A WREXHAM woman was driving her brother’s car when it went out of control killing a Connah’s Quay motorcyclist, a court heard.

Rachel Roberts, 25, had gone for a drive with a friend in the MG TF car when the crash happened near Ellesmere, Shropshire, more than a year ago.

At Shrewsbury Crown Court she was banned from driving for a year and was ordered to complete 100 hours’ unpaid work.

Roberts, of Charles Street, Brymbo, near Wrexham, who admitted causing the death of Andrew Wilson Jones while driving when uninsured, was also ordered to pay £600 costs.

The court heard that Mr Wilson Jones, 36, who worked at the HBOS bank in Chester, died after the crash on the A495 in June last year.

Philip Beardwell, prosecuting, said the car being driven by Roberts was fitted with specialist tyres that should not have been used on the same axle of the vehicle.

He said a driver following her car said the defendant had properly overtaken him, but the car had then started to “fishtail”, twitching until it eventually veered across the road, into Mr Wilson Jones’ path.

The court heard when the car was first produced Goodyear had made special tyres for it, but the company later issued guidelines to car dealerships saying the tyres should not be fitted to the same axle.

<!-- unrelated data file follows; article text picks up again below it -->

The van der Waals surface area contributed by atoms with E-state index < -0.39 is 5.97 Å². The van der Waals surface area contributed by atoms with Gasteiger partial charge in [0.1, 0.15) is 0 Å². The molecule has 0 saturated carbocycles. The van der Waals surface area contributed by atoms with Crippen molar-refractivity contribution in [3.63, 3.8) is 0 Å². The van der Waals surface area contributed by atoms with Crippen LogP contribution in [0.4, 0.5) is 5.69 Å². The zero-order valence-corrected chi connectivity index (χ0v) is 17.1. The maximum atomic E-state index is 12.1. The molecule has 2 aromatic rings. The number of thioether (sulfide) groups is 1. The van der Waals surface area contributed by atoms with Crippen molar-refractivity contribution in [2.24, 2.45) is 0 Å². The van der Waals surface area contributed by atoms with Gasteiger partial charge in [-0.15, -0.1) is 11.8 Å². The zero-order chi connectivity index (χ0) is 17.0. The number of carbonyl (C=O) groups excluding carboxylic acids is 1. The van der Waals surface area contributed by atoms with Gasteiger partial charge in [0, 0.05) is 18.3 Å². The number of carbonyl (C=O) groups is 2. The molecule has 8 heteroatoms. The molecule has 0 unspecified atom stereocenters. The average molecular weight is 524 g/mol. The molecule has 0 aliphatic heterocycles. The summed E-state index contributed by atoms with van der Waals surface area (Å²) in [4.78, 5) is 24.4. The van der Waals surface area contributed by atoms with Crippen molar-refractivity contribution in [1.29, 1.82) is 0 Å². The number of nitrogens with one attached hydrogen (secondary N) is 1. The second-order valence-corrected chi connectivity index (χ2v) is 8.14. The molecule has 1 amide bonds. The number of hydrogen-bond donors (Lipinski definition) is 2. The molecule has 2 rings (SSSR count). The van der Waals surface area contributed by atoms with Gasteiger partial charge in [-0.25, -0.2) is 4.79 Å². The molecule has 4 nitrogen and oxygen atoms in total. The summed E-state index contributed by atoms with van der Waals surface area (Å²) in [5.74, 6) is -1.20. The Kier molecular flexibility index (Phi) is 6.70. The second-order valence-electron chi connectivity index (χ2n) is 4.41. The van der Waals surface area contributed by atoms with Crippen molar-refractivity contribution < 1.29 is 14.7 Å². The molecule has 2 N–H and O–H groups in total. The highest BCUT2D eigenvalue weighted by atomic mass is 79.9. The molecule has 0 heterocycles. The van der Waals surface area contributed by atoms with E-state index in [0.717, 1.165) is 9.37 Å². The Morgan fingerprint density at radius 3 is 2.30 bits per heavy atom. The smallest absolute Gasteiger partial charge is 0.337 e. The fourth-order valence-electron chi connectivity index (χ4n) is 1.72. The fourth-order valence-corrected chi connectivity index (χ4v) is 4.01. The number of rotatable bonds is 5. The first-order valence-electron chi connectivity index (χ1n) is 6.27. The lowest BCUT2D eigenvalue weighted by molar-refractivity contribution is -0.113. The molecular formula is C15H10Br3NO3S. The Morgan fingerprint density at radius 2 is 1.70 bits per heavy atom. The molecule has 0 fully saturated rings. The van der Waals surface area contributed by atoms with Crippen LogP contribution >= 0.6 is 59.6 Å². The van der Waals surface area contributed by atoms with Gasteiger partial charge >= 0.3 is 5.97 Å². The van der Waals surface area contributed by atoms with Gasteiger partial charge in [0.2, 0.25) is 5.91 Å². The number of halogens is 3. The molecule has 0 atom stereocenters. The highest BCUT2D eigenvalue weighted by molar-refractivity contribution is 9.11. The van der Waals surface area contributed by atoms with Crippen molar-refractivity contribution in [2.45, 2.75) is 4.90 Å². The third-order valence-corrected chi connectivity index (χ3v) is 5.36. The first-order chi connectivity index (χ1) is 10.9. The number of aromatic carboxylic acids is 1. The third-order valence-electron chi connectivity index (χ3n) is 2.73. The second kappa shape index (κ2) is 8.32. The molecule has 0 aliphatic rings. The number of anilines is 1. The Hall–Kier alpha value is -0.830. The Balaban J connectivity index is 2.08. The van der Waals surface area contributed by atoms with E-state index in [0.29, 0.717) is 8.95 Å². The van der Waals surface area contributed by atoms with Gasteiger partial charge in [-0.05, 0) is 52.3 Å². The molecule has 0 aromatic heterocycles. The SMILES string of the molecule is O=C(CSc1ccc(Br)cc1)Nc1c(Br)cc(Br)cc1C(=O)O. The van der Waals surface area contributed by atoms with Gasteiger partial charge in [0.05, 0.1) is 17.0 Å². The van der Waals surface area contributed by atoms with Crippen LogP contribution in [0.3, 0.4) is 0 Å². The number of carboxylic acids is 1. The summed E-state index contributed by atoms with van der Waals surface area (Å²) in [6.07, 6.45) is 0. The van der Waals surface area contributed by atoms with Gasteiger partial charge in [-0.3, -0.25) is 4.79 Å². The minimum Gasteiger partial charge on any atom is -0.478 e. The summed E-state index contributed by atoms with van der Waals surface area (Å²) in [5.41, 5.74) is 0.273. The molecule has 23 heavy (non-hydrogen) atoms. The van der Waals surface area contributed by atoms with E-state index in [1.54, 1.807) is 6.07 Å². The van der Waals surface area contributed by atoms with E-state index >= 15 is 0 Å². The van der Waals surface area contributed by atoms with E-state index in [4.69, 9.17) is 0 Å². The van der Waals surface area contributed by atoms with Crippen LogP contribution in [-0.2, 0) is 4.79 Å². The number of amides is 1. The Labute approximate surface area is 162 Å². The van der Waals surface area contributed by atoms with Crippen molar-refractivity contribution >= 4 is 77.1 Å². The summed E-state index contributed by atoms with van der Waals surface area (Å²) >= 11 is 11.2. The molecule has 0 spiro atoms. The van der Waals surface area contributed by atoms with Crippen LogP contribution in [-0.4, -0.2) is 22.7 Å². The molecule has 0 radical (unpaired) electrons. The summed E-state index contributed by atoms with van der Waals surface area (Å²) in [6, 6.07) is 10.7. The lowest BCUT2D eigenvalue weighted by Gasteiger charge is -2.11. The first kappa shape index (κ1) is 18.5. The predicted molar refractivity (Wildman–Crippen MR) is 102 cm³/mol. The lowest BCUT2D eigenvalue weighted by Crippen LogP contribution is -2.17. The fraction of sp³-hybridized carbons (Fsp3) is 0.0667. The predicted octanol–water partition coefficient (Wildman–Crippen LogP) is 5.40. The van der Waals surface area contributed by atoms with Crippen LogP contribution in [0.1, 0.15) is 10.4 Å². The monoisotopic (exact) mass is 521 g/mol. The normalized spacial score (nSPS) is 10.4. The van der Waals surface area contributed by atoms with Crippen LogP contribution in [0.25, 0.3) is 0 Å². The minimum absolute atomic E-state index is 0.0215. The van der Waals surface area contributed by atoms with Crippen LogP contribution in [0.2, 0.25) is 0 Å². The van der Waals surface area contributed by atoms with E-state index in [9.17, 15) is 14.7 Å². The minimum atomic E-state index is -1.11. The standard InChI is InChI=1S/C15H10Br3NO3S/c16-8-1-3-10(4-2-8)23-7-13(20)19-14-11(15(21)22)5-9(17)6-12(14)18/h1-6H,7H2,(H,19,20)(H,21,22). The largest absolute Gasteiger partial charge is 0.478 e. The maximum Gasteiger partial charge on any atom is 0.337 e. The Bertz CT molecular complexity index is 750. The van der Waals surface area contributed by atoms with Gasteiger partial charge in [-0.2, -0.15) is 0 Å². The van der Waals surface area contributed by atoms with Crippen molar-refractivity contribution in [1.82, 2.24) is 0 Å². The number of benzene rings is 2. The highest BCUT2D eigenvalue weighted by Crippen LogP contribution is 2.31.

“That fact was not known by the owner of this car,” he said.

Judge Peter Barrie said neither Mr Wilson Jones nor Roberts had done anything to cause the collision, but said Roberts should have checked to make sure she was insured when she borrowed her brother’s car. He said he was very concerned that the tyres had resulted in a catastrophic loss of control but said this was a mattter for the coroner to address.

Judge Barrie said Mr Wilson Jones’ partner and parents had been left devastated by their loss and his partner had visited the cemetery every day since his death.

Paul Smith, for Roberts, said nothing could be said on behalf of his client that could compare with the grief and pain of the loss of Mr Wilson Jones. He said Roberts did not have any previous convictions and had a clean driving licence.

l In relation to the charge, the Crown Prosecution website states: “The defendant need not be culpable in any way for the death. But Parliament has decided that where a person has committed the mischief of driving, while at the same time being unlicensed, disqualified or uninsured, and someone dies, that person is criminally liable for that death.”